Tag: media

Journalists Warn of Regulation’s Costs

All too often, news stories about proposed new regulations mention all the supposed benefits of the regulation while ignoring such potential costs as higher prices, reduced service, or even the demise of the business. Today I’m glad to see journalists noting those costs right up front in their discussions of a new regulation proposed by Virginia attorney general Ken Cuccinelli. Public radio WAMU says:

Currently there are 21 abortion clinics in Virginia. Abortion service providers say at least 17 of those might shut down if state officials use their authority to regulate those clinics.

Attorney General Ken Cuccinelli says abortion clinics provide many other medical services beyond abortions, so they’re subject to the same regulations as larger medical facilities.

That opinion was issued in response to a request from Virginia State Senator Ralph Smith, who says his only interest is to protect the health of the patient.

“I certainly feel that for the safety of all involved that they should be as regulated as other procedures,” says Smith.

For most clinics, meeting a higher regulatory standard could mean additional equipment or space renovation.

Tarina Keene director of NARAL Pro-choice Virginia says the cost involved could drive some clinics out of business.

Yes, indeed, they noted those potential costs right there in the first line. And so did the Washington Post, front page, third sentence:

Virginia Attorney General Ken Cuccinelli II has concluded that the state can impose stricter oversight over clinics that perform abortions, a move immediately decried by abortion-rights organizations and others as an attempt to circumvent the General Assembly, which has repeatedly rejected similar measures.

Cuccinelli’s legal opinion empowers the Board of Health, if it chooses, to require the clinics to meet hospital-type standards. Abortion-rights advocates say that could force some clinics to close because they would be unable to afford to meet the new requirements.

Now if only we could get journalists to take such prominent note of the costs that new regulations impose on other kinds of services, from lemonade stands to local restaurants to for-profit colleges to internet service providers.

It Depends on What the Meaning of “Tax” Is

The print edition of the Washington Post and the online Real Estate home page feature this headline:

Debunking rumors of a housing sales tax

The article begins:

Rumors are flying that the health-care legislation Congress passed this year will impose a sales tax on all real estate sales.

So I’m thinking, OK, more crazy Glenn Beck tea-party stories about mythical Obama tax hikes, and the Post is going to debunk them. Then I keep reading:

But the rumors are based only partly on fact. Although there is a new tax, it will not apply to everyone, and existing tax breaks for home sales will remain in place.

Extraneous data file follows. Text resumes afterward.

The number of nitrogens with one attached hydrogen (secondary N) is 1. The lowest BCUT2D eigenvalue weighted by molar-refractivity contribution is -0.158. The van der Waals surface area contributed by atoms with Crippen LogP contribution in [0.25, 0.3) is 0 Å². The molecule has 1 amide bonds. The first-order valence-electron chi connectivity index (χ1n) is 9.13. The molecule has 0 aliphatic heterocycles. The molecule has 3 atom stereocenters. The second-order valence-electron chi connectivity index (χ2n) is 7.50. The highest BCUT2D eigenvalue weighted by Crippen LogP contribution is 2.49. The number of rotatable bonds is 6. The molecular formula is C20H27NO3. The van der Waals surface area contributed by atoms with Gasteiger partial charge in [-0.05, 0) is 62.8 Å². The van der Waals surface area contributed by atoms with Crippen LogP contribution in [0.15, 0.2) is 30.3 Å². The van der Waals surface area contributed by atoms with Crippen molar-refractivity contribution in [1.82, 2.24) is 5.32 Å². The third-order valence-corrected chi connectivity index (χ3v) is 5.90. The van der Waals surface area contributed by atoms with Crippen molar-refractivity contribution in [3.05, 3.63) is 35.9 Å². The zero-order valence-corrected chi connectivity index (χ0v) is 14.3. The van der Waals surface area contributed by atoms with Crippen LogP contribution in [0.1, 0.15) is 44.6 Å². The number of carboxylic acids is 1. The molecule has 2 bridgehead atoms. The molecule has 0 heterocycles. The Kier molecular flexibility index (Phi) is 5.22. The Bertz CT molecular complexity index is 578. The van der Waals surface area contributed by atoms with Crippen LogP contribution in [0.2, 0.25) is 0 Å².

The Health Care and Education Reconciliation Act of 2010, which President Obama signed into law March 30, is comprehensive and complex. Section 1402, “Unearned Income Medicare Contribution,” imposes a 3.8 percent tax on profits from the sale of real estate – residential or investment.

But the levy is aimed at high-income taxpayers, leaving most people untouched. And it will not take effect until Jan. 1, 2013.

Let’s look at the facts of this new law.

First, it is not a sales tax, nor does it impose any transfer or recordation tax. It is called a Medicare tax because the money received will be allocated to the Medicare Trust Fund, which is part of the Social Security system.

Next, if your adjusted gross income is less than $200,000, you are home free….

How is the tax calculated? Through a complex formula that could be called “the accountants’ protection act.” As a taxpayer, you (or your financial adviser) must determine which is less: the gain you have made on the sale of your house, or the amount by which your income exceeds the appropriate threshold.

So let’s recap here. Post contributor Benny Kass promises to “debunk” the “rumors” that “the health-care legislation Congress passed this year will impose a sales tax on all real estate sales.” And he concludes, “In the meantime, don’t believe the rumors.” But in fact the health-care law did include a new tax on real estate profits. It’s not exactly a sales tax, and it won’t apply to most people. But the only real inaccuracy in the “rumors” that he said “are flying” was the word “all.” It’s only a 3.8 percent tax on some real estate sales, no doubt only a minority of sales, though perhaps affecting more readers of the Washington Post Real Estate section than people in less-affluent regions where housing prices didn’t soar and then remain high. Frankly, I’ve seen more effective debunkings.